And now I have to stop typing because my hands hurt. This is pitiful, but I helped friends lay sod yesterday and the only part of me that’s sore is my hands, from picking up the rolls of sod. Who knew?


…I’m finding it instructive how radical the differences are in the theology of those who have kindly posted here. Some think there’s no hell at all; others say there is, but it’s a state of mind, not a place; and others say, of course there’s a hell, how could you think there isn’t?

It would be a shame if all Christians did agree on this and other topics. What would be more boring than a religion with no internal differences? And less human, since nothing is so human as variety?

Later on, I think I’ll post about sin, since it came up in the comments earlier. That should be a good time. Everyone got their flak jackets? 🙂

An example

And no doubt an extreme one, but especially disturbing given that it was perpetrated by employees of the U.S. Government.

If you don’t feel like clicking through, it’s an article about an Orthodox Jewish veteran who was repeatedly proselytized by military chaplains while he was being treated for kidney stones and who was even denied kosher food because “staff” (it doesn’t get specific) refused to contact his rabbi, who could have handled that request. Zowie.

Where am I going? And why am I in this handbasket?

I’ll do one more post on this one, and then I’m moving on because I don’t want to ruin a perfectly good discussion by getting all repetitive. I’m just a little agnostic in a big world, and my viewpoint is all I have to offer here. Past a certain point of explaining it, I’m defending it – which I don’t need to do. I hope that folks who read my opinions here are able to see that, argue or not, this is the perspective of someone who doesn’t subscribe to any organized religion.

Anyhoo, ila’s comment helps me to illustrate something that may not be clear to folks with a different take than mine on religion. She compares sharing the Gospel with stopping someone from walking off a cliff. In both cases, she seems to be saying (and ila, step in if I’m wildly overinterpreting!) that the one person is saving another from an obvious danger and that doing so in no way implies judgment.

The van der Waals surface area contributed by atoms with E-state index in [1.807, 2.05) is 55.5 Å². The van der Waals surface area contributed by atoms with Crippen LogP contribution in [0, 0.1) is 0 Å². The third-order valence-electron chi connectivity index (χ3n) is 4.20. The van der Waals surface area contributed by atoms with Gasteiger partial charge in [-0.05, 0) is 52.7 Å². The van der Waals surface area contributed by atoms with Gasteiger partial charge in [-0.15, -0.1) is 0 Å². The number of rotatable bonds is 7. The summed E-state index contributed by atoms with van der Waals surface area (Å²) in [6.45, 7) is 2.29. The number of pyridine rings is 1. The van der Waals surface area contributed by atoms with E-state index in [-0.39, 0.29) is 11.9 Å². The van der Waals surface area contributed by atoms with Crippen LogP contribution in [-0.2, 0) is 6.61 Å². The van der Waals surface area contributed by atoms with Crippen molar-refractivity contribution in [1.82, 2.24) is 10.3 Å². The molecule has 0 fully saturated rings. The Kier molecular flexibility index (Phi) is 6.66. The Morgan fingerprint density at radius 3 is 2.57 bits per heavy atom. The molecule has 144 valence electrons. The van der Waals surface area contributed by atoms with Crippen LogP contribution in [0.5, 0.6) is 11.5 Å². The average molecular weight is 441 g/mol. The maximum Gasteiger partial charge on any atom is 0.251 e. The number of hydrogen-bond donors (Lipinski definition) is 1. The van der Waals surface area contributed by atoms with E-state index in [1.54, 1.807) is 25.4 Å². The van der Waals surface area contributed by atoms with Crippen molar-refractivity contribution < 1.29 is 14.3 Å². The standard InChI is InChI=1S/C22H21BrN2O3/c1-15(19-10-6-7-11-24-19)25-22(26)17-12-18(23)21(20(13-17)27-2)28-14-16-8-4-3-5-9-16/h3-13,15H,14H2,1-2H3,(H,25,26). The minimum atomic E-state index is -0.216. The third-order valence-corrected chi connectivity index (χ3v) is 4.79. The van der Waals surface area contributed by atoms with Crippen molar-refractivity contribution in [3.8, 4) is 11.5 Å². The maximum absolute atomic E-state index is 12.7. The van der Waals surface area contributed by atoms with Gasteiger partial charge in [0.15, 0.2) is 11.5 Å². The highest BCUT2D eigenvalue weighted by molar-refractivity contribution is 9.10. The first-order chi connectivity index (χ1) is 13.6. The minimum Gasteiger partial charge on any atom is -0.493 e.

I would love to agree, but think about this: To someone who is not Christian, only the cliff is such a clear case. Based on the widely shared assumption that everyone wants to live, warning someone in this case would be the only thing to do.

But only Christian faith makes the second case – sharing the Gospel to prevent hell – comparable. Only Christian faith states that hell is the danger on the other end of not believing. To a non-Christian, the second case is not a demonstrable danger with assumptions shared by both. Not only that, but avoiding the danger that the Christian postulates requires more than a single, simple act, like stopping. Avoiding the danger – which you do not see – means changing certain beliefs and activities and even feelings. That’s much more complicated than just not stepping off a cliff. And it may be simple, but it’s not easy, and it’s especially not easy if you’re not positive that it’s necessary.

It’s also a matter of judgement. You have to believe that the other person is right and can see something you can’t, and that their assessment of your behavior is correct. That’s accepting someone else’s judgement in place of your own, judgement about what’s right, what’s wrong, what’s safe, and what’s not. And this is how it looks to someone who isn’t Christian. It may not feel like it, but judgment is part and parcel of evangelizing if you’ve decided you’re saving others from hell. It’s a difficult conflict and it sounds like it’s a Scriptural one. And with the authority vested in me as a self-described agnostic with the Biblical knowledge of a second-grader (if that), I’m not sure how you can resolve it without dropping the hellbound thing.

New header

On a more visual than spiritual note, what does everybody think of my new header? The good folks at Outreach designed it, so I can’t take credit for it, but let me know what you think.